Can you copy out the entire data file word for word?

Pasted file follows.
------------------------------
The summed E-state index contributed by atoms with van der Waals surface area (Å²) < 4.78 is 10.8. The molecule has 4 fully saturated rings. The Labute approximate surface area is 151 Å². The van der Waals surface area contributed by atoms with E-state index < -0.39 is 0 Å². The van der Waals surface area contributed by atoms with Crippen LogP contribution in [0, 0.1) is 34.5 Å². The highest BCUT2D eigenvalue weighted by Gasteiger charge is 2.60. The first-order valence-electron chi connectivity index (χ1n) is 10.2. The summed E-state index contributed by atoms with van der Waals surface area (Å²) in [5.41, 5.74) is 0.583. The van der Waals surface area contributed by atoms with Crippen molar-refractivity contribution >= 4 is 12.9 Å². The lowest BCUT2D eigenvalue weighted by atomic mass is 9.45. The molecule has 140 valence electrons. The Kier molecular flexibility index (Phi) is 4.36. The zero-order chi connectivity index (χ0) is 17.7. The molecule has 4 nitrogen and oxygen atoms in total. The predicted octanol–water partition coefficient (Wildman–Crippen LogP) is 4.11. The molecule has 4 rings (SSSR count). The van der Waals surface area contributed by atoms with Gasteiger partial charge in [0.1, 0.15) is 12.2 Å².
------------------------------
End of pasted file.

The summed E-state index contributed by atoms with van der Waals surface area (Å²) < 4.78 is 10.8. The molecule has 4 fully saturated rings. The Labute approximate surface area is 151 Å². The van der Waals surface area contributed by atoms with E-state index < -0.39 is 0 Å². The van der Waals surface area contributed by atoms with Crippen LogP contribution in [0, 0.1) is 34.5 Å². The highest BCUT2D eigenvalue weighted by Gasteiger charge is 2.60. The first-order valence-electron chi connectivity index (χ1n) is 10.2. The summed E-state index contributed by atoms with van der Waals surface area (Å²) in [5.41, 5.74) is 0.583. The van der Waals surface area contributed by atoms with Crippen molar-refractivity contribution >= 4 is 12.9 Å². The lowest BCUT2D eigenvalue weighted by atomic mass is 9.45. The molecule has 140 valence electrons. The Kier molecular flexibility index (Phi) is 4.36. The zero-order chi connectivity index (χ0) is 17.7. The molecule has 4 nitrogen and oxygen atoms in total. The predicted octanol–water partition coefficient (Wildman–Crippen LogP) is 4.11. The molecule has 4 rings (SSSR count). The van der Waals surface area contributed by atoms with Gasteiger partial charge in [0.1, 0.15) is 12.2 Å².